Initially, I was pretty okay with Mirror’s Edge: Catalyst. I’d played the little beta they put out a month or so back and enjoyed myself somewhat, especially since the game does FEEL like Mirror’s Edge. The free running aspect of Catalyst is still, for the most part, just as satisfying as the original game ever was. Running, jumping, climbing and the sense of speed are all intact in a way that bamboozles you into believing you’re about to have a good time with the Mirror’s Edge sequel / reboot / whatever that you always wanted. But then the open world aspect slowly rears its ugly head in a way that even I didn’t expect.
You start off in a small piece of the full city and more finger quotes districts open up over time as you complete story and side missions. The map does pack itself to the brim with hideous little icons to check off of a list like the worst Ubisoft open world offenders but I didn’t take much issue with it in Catalyst because I figured since it was fun traversing the city, that just happening across these activities naturally would be better than specifically beelining my way to them from the other end of the map. Sadly, the world is only deceptively open. The rooftops may as well be really giant hallways for how many options you have to get from one place to the next and, because of this, you’ll find yourself running back and forth across the same rooftops utilizing the same moves over and over again. For instance, there’s this rooftop near the runners’ hideout that has two horizontal vents several yards apart which you will traverse repeatedly. One is relatively high so you’ll slide under it and the other is lower to the ground so you’ll likely mantle over it on your way to pick up another uninteresting story mission. By my count, I completed these exact motions in this exact spot roughly 15 times in the first 3 or 4 hours of play because you have to return to the hideout so frequently and you don’t unlock fast traveling until several main story missions in.
While I certainly didn’t do too much writing this year, I definitely still played a lot of games. Rather than organizing a half hearted Top Ten or Top Five list that doesn’t always accurately convey what made each game truly special, I’ll do some more specific categories.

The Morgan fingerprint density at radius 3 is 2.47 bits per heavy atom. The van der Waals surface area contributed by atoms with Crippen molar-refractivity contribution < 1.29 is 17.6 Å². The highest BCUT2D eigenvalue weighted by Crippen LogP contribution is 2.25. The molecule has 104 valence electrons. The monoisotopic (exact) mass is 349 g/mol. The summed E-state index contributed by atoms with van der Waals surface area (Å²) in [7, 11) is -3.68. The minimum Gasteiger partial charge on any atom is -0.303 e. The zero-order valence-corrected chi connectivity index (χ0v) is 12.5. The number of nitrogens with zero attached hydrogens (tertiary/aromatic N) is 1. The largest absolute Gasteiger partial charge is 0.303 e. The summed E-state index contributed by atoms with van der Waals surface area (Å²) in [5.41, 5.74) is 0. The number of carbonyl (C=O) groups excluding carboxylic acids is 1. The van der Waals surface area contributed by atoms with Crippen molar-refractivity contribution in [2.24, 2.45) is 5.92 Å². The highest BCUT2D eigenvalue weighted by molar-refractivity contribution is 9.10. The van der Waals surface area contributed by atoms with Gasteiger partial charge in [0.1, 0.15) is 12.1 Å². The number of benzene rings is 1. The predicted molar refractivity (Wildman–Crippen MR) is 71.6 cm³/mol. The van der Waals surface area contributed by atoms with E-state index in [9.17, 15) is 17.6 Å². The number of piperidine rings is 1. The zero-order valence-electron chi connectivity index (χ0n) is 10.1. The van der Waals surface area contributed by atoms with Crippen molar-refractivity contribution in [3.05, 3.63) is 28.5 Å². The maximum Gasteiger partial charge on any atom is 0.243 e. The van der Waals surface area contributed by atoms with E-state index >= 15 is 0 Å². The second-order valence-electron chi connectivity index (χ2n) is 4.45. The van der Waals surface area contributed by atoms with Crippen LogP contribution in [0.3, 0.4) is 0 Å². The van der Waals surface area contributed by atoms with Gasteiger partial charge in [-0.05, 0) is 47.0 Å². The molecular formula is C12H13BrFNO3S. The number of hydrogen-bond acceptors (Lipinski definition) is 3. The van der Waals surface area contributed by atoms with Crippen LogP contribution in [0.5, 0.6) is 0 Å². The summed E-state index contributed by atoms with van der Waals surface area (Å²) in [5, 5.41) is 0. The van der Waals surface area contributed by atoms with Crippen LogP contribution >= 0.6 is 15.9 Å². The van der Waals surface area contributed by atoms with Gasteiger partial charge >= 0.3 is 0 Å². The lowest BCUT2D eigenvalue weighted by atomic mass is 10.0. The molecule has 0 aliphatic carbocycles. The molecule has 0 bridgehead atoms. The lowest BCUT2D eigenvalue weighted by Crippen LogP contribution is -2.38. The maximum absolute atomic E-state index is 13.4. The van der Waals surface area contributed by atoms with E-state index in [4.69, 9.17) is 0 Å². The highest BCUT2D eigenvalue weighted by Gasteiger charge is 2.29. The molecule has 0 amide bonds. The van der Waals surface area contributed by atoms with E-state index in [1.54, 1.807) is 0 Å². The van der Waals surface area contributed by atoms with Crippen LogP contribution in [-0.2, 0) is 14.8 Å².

Light spoilers ahead.
It may be my least favorite of the “Souls” franchise overall, but damn, it easily has the best art style of them all. From the gloomy stonework of the decidedly gothic streets of Central Yharnam to the maddeningly nonsensical cliffs, valleys, and lakes of the Nightmare Frontier, the environments of Bloodborne have the intense beauty of an extremely unnerving painting, but it’s even better in motion. Vicar Amelia’s flowing hair and serene glow as she tries to horrifically maim you inside of a dreamily lit church cathedral stands out in my mind as the moment in which I realized that Bloodborne’s visuals were something truly special. Too bad they had to absolutely murder the frame-rate to achieve such incredible visual design but whatever.
Favorite Multiplayer Game
Picking an MMO as my favorite multiplayer game is a huge step towards me finally admitting that maybe I’m not as sick of them as I once thought. After the incredible experiences that were Star Wars Galaxies and Burning Crusade era WOW, I became pretty fed up with the fact that MMOs never seem to truly progress as a genre. But, dammit, I started playing Final Fantasy XIV earlier this year and didn’t stop until I had cleared most of the content up thru Heavensward… Almost 200 hours later. The formula mostly remains the same as always; quest, grind, loot, and dungeon runs until you’re ready for the big leagues of raiding. But FFXIV has awesome aesthetics, a surprisingly engaging plot to follow, and a number of quality of life player conveniences that make it feel fresh enough to keep even the most jaded MMO hater enthralled.